Object name: PAL1

Designation(s): PAL1,

Palomar 1 is in Cepheus about 36 thousand light-years from us and 56,000 light-years from the center of our galaxy. It was discovered by George Abell in 1954 on the original Palomar Observatory Sky Survey plates. Some catalogs show it as a galaxy. The CGCG has this to say about it: \"Highly resolved blue pygmy galaxy with possibly compact red nucleus and possible spiral structure. Estimated m(pg) = 17.2.\" The got the magnitude right but little else. At 79.6 degrees north declination it is one of the most northerly globulars known as most cluster around the core of our galaxy which is well below the celestial equator. In fact, most are too low for me to image from my latitude.

Most globulars are thought to date back to the origin of our galaxy some 10 billion years ago. Palomar 1 is an exception with an age of somewhere between 6.3 and 8 billion years. So it is a young globular. Also, its stars are not very tightly packed and unusually faint. One paper gives three possible reasons for this. \"... (A)s gas clouds that survived in the halo after the Milky Way\'s formation, later to form stars; as captured intergalactic star groups; or as cannibalised dwarf galaxies.\" Seems to me the latter is most likely given its very high declination. Though it is well within our galaxies halo in which most true globulars reside. http://iopscience.iop.org/1538-3881/115/2/648/pdf/960336.web.pdf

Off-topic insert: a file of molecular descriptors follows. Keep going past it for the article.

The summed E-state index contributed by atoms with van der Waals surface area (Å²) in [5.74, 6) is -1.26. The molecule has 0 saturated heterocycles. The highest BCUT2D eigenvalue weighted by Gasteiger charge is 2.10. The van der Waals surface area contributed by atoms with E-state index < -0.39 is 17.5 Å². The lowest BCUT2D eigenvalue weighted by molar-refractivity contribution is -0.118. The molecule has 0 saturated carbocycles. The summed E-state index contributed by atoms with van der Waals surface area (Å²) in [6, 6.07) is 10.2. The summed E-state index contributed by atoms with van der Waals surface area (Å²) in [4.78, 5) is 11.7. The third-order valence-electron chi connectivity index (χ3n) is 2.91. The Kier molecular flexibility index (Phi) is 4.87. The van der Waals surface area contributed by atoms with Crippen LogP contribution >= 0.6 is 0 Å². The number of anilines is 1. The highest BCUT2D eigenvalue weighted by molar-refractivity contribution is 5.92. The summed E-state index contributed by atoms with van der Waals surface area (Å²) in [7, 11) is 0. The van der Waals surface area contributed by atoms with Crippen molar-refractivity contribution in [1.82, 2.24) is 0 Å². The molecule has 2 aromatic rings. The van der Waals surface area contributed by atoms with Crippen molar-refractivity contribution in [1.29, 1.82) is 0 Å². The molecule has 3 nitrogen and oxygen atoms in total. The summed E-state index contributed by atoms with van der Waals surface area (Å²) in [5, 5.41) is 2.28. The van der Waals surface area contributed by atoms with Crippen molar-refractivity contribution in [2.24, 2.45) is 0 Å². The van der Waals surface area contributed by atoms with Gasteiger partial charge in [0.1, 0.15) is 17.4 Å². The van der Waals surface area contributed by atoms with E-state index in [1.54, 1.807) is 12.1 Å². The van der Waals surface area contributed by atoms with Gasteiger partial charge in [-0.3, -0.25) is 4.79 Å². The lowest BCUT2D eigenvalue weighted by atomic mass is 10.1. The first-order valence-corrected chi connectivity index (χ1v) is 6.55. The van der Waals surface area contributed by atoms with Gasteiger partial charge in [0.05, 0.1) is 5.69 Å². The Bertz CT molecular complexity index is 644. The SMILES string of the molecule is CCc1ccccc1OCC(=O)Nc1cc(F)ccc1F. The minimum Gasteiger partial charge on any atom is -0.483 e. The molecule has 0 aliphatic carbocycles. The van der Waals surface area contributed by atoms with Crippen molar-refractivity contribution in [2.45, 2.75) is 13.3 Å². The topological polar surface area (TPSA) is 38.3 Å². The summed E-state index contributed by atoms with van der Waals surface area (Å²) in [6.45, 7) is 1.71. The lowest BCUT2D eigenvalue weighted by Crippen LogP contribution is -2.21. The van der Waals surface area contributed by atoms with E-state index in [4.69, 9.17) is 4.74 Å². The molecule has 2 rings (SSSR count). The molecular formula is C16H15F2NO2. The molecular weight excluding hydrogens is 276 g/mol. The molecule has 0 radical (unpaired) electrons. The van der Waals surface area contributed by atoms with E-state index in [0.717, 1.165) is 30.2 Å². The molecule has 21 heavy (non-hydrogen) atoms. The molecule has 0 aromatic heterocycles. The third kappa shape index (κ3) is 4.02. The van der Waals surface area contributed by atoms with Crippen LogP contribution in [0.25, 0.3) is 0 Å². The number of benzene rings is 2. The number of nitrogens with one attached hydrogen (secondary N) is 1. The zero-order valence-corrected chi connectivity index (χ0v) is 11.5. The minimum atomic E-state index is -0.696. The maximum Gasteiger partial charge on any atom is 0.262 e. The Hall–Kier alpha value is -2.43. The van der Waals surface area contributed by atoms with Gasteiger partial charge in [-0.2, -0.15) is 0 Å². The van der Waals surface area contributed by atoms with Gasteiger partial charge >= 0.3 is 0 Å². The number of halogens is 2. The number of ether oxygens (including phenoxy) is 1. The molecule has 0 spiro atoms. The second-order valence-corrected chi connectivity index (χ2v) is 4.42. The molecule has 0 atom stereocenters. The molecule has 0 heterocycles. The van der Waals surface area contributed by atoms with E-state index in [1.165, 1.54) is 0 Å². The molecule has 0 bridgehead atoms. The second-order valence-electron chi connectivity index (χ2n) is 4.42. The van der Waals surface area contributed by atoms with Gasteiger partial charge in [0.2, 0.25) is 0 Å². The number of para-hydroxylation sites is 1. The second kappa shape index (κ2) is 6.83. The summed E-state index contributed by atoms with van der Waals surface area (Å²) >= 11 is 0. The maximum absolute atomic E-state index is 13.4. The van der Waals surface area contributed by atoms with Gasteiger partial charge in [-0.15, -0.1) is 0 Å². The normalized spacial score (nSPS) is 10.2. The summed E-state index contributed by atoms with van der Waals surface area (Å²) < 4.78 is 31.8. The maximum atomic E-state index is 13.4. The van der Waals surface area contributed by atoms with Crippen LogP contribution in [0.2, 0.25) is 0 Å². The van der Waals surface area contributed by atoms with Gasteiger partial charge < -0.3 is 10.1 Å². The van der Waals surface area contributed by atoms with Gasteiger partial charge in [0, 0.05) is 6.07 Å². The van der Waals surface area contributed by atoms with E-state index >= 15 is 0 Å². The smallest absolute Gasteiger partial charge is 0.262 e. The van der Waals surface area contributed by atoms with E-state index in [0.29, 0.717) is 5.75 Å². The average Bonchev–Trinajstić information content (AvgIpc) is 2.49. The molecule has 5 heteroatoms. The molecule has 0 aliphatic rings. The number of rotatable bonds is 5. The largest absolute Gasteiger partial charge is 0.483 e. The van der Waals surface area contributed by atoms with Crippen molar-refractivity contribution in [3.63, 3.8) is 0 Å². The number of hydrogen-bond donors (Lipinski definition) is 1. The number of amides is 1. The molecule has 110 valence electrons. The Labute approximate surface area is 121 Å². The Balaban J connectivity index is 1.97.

The weather was again a nasty to me. I had planned on doubling my usual frames in hopes of picking out the IFN in the area. But clouds caused the second round to be a near total loss. Only the initial blue frames were usable due to clouds. I didn\'t discover this until I went to process it a year later. So the IFN is only hinted at and devoid of color as what color I got of it was just too noisy to use. The odd hints of background irregularity is due to the severely underexposed IFN rather than gradients or bad flats.

14\" LX200R @ f/10, L=4x10\' RG=2x10\' B=4x10\', STL-11000XM, Paramount ME